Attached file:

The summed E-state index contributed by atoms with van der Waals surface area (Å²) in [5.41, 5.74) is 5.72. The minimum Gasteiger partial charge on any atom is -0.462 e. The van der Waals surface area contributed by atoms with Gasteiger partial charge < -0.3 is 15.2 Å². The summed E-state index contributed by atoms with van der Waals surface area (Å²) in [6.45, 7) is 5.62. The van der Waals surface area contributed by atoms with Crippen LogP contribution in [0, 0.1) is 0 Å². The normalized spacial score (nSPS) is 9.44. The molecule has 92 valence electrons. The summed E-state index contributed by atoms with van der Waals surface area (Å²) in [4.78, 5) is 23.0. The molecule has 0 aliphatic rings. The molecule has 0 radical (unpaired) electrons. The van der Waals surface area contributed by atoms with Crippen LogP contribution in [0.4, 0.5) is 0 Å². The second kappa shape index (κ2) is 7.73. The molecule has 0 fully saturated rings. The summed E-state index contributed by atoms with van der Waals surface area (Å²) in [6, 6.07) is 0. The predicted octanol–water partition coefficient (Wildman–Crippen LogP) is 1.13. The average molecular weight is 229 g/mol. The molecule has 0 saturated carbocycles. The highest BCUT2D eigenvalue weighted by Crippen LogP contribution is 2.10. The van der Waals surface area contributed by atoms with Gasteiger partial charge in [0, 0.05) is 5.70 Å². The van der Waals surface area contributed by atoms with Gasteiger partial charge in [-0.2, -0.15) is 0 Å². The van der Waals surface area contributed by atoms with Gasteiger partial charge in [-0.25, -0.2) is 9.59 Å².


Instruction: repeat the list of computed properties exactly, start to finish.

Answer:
The summed E-state index contributed by atoms with van der Waals surface area (Å²) in [5.41, 5.74) is 5.72. The minimum Gasteiger partial charge on any atom is -0.462 e. The van der Waals surface area contributed by atoms with Gasteiger partial charge < -0.3 is 15.2 Å². The summed E-state index contributed by atoms with van der Waals surface area (Å²) in [6.45, 7) is 5.62. The van der Waals surface area contributed by atoms with Crippen LogP contribution in [0, 0.1) is 0 Å². The normalized spacial score (nSPS) is 9.44. The molecule has 92 valence electrons. The summed E-state index contributed by atoms with van der Waals surface area (Å²) in [4.78, 5) is 23.0. The molecule has 0 aliphatic rings. The molecule has 0 radical (unpaired) electrons. The van der Waals surface area contributed by atoms with Crippen LogP contribution in [0.4, 0.5) is 0 Å². The second kappa shape index (κ2) is 7.73. The molecule has 0 fully saturated rings. The summed E-state index contributed by atoms with van der Waals surface area (Å²) in [6, 6.07) is 0. The predicted octanol–water partition coefficient (Wildman–Crippen LogP) is 1.13. The average molecular weight is 229 g/mol. The molecule has 0 saturated carbocycles. The highest BCUT2D eigenvalue weighted by Crippen LogP contribution is 2.10. The van der Waals surface area contributed by atoms with Gasteiger partial charge in [0, 0.05) is 5.70 Å². The van der Waals surface area contributed by atoms with Gasteiger partial charge in [-0.2, -0.15) is 0 Å². The van der Waals surface area contributed by atoms with Gasteiger partial charge in [-0.25, -0.2) is 9.59 Å².